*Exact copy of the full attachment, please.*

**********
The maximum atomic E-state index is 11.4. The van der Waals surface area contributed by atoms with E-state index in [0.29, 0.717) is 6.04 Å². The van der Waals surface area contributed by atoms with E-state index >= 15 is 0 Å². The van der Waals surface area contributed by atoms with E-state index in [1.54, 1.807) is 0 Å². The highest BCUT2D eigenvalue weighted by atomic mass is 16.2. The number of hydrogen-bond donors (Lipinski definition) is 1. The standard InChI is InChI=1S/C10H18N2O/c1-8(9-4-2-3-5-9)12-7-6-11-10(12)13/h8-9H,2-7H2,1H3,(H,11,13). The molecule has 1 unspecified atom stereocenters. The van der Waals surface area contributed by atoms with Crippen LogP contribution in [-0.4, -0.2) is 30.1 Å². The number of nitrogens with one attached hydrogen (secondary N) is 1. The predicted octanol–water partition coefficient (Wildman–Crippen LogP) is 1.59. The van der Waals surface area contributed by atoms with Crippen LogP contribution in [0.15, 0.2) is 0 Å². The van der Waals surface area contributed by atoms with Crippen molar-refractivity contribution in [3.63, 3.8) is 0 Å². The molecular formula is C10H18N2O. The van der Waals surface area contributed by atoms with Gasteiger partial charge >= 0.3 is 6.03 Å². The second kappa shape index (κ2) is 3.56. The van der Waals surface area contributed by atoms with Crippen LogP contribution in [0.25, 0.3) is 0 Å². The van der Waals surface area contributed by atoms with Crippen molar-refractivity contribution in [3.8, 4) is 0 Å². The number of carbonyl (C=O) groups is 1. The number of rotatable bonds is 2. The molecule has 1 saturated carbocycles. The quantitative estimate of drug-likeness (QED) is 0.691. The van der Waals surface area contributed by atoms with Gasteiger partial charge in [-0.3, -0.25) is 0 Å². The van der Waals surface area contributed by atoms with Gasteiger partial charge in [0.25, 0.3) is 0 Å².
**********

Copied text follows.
The maximum atomic E-state index is 11.4. The van der Waals surface area contributed by atoms with E-state index in [0.29, 0.717) is 6.04 Å². The van der Waals surface area contributed by atoms with E-state index >= 15 is 0 Å². The van der Waals surface area contributed by atoms with E-state index in [1.54, 1.807) is 0 Å². The highest BCUT2D eigenvalue weighted by atomic mass is 16.2. The number of hydrogen-bond donors (Lipinski definition) is 1. The standard InChI is InChI=1S/C10H18N2O/c1-8(9-4-2-3-5-9)12-7-6-11-10(12)13/h8-9H,2-7H2,1H3,(H,11,13). The molecule has 1 unspecified atom stereocenters. The van der Waals surface area contributed by atoms with Crippen LogP contribution in [-0.4, -0.2) is 30.1 Å². The number of nitrogens with one attached hydrogen (secondary N) is 1. The predicted octanol–water partition coefficient (Wildman–Crippen LogP) is 1.59. The van der Waals surface area contributed by atoms with Crippen LogP contribution in [0.15, 0.2) is 0 Å². The van der Waals surface area contributed by atoms with Crippen molar-refractivity contribution in [3.63, 3.8) is 0 Å². The molecular formula is C10H18N2O. The van der Waals surface area contributed by atoms with Gasteiger partial charge >= 0.3 is 6.03 Å². The second kappa shape index (κ2) is 3.56. The van der Waals surface area contributed by atoms with Crippen LogP contribution in [0.25, 0.3) is 0 Å². The van der Waals surface area contributed by atoms with Crippen molar-refractivity contribution in [3.8, 4) is 0 Å². The number of carbonyl (C=O) groups is 1. The number of rotatable bonds is 2. The molecule has 1 saturated carbocycles. The quantitative estimate of drug-likeness (QED) is 0.691. The van der Waals surface area contributed by atoms with Gasteiger partial charge in [-0.3, -0.25) is 0 Å². The van der Waals surface area contributed by atoms with Gasteiger partial charge in [0.25, 0.3) is 0 Å².